Shorty after arriving at D.C. Public Schools seven years ago, she saw there was a need for college guidance and high school graduate support.

But “we didn’t have the funding or the staff to do so. It was just so painful to see how much we poured into preparing our students for college and career only to see them stumble and need help that we couldn’t provide,” she says. “So we developed proposal after proposal and pitch after pitch until an incredibly generous partner, the A. James and Alice B. Clark Foundation, invested $10 million to support the initiative.”

It launched for the class of 2020. “While we didn’t plan to launch DCPS Persists in the middle of a global pandemic, I’m so thankful to be able to provide extra help to our students during this time,” said Bibo. One student “said she thought her coach answered a ‘silent call for help’ among many of her peers last spring.”

Life Changing Courses

Bibo credits Stonehill with “deepening my commitment to social justice.” Particularly life-changing was a course with Judy Henry and John Lanci on Theology and Community Service. Part of the course was a semester-long community service project.

“My project was tutoring new-to-the-country adult learners in English. Their stories of why they left their home countries, what they had faced coming to the United States, and what they had chosen to sacrifice for this opportunity were so inspiring—but despite their dedication, in many cases, they were unemployed or underemployed,” recalled Bibo. “Those mornings were some of my favorite times at Stonehill—the sense of accomplishment the learners and I felt when we mastered something new was incredible. I learned a lot about persistence and privilege that semester, and that's stuck with me ever since and contributes every day to the work I do now.”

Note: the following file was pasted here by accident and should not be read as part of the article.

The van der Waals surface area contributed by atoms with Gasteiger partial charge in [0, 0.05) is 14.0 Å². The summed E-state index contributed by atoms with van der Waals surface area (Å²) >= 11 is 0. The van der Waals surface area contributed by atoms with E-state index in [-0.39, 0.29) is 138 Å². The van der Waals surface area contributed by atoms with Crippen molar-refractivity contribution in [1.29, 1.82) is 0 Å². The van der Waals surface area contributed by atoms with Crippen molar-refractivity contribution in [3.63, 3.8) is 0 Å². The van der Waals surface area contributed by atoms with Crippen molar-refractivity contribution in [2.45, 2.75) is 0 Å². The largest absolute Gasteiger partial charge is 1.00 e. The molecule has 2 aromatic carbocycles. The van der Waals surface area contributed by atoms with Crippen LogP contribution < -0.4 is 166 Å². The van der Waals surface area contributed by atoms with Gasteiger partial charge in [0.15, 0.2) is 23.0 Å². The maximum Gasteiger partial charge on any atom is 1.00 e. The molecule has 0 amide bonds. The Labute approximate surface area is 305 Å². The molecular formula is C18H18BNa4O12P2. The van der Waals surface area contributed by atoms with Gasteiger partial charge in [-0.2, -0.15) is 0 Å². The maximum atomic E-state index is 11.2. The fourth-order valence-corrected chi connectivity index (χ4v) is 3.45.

As a coach, Mardo helps students and their families understand aid packages, navigate loans and course registration. Once the semester is underway, her day involves regular one-on-one check-ins with students, troubleshooting any issues, and making them aware of campus resources, like tutoring, counseling, and academic advising. She helps with FAFSA and scholarships renewals and helping students formulate their summer plans.

"It’s really about holistic support,” she says. “One of the best things about this program is the one-on-one support. Students know they can come to us with any issue—personal, academic, or financial—and know we’ll listen and work with them.”

Mardo said Stonehill prepared her for her coaching role by strengthening her communication and problem solving skills, and was particularly influenced by her Learning Community, “Native New England: Tribal Nations, Public Policy, & Politics of Sovereignty,” with Prof. Chris Wetzel and Prof. William Ewell.

Mardo also participated in HOPE trips to New Orleans, West Virginia and New York City. She was a student ambassador with Admissions, and participated Activism Club, volunteered with My Brother’s Keeper, participated in the inaugural year of the Stonehill Service Corps Brockton site.

“Stonehill molded me into a person of service,” Mardo said. “I feel thankful to have found a career that allows me to live out this mission every day.”